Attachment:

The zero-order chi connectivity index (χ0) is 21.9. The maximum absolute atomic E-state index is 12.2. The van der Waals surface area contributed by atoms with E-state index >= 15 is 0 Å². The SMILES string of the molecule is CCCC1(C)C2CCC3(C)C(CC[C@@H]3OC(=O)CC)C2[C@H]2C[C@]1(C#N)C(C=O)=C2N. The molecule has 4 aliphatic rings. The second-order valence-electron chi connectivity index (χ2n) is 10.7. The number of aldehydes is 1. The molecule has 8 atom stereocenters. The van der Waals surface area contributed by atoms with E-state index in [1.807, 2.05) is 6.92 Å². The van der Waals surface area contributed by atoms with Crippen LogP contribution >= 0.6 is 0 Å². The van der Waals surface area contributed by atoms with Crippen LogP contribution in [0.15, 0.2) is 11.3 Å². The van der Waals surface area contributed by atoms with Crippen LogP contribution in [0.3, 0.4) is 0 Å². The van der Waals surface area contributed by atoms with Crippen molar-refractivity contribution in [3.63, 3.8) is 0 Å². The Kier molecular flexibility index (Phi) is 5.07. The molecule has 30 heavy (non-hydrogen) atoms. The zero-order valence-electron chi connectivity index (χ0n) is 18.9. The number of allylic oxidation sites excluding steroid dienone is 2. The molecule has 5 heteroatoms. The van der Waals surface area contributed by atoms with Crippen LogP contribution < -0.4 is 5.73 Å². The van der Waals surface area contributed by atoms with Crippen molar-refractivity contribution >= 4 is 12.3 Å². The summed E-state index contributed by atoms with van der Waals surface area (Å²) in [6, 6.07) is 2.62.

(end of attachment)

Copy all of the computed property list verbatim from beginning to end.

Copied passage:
The zero-order chi connectivity index (χ0) is 21.9. The maximum absolute atomic E-state index is 12.2. The van der Waals surface area contributed by atoms with E-state index >= 15 is 0 Å². The SMILES string of the molecule is CCCC1(C)C2CCC3(C)C(CC[C@@H]3OC(=O)CC)C2[C@H]2C[C@]1(C#N)C(C=O)=C2N. The molecule has 4 aliphatic rings. The second-order valence-electron chi connectivity index (χ2n) is 10.7. The number of aldehydes is 1. The molecule has 8 atom stereocenters. The van der Waals surface area contributed by atoms with E-state index in [1.807, 2.05) is 6.92 Å². The van der Waals surface area contributed by atoms with Crippen LogP contribution >= 0.6 is 0 Å². The van der Waals surface area contributed by atoms with Crippen LogP contribution in [0.15, 0.2) is 11.3 Å². The van der Waals surface area contributed by atoms with Crippen LogP contribution in [0.3, 0.4) is 0 Å². The van der Waals surface area contributed by atoms with Crippen molar-refractivity contribution in [3.63, 3.8) is 0 Å². The Kier molecular flexibility index (Phi) is 5.07. The molecule has 30 heavy (non-hydrogen) atoms. The zero-order valence-electron chi connectivity index (χ0n) is 18.9. The number of allylic oxidation sites excluding steroid dienone is 2. The molecule has 5 heteroatoms. The van der Waals surface area contributed by atoms with Crippen LogP contribution < -0.4 is 5.73 Å². The van der Waals surface area contributed by atoms with Crippen molar-refractivity contribution >= 4 is 12.3 Å². The summed E-state index contributed by atoms with van der Waals surface area (Å²) in [6, 6.07) is 2.62.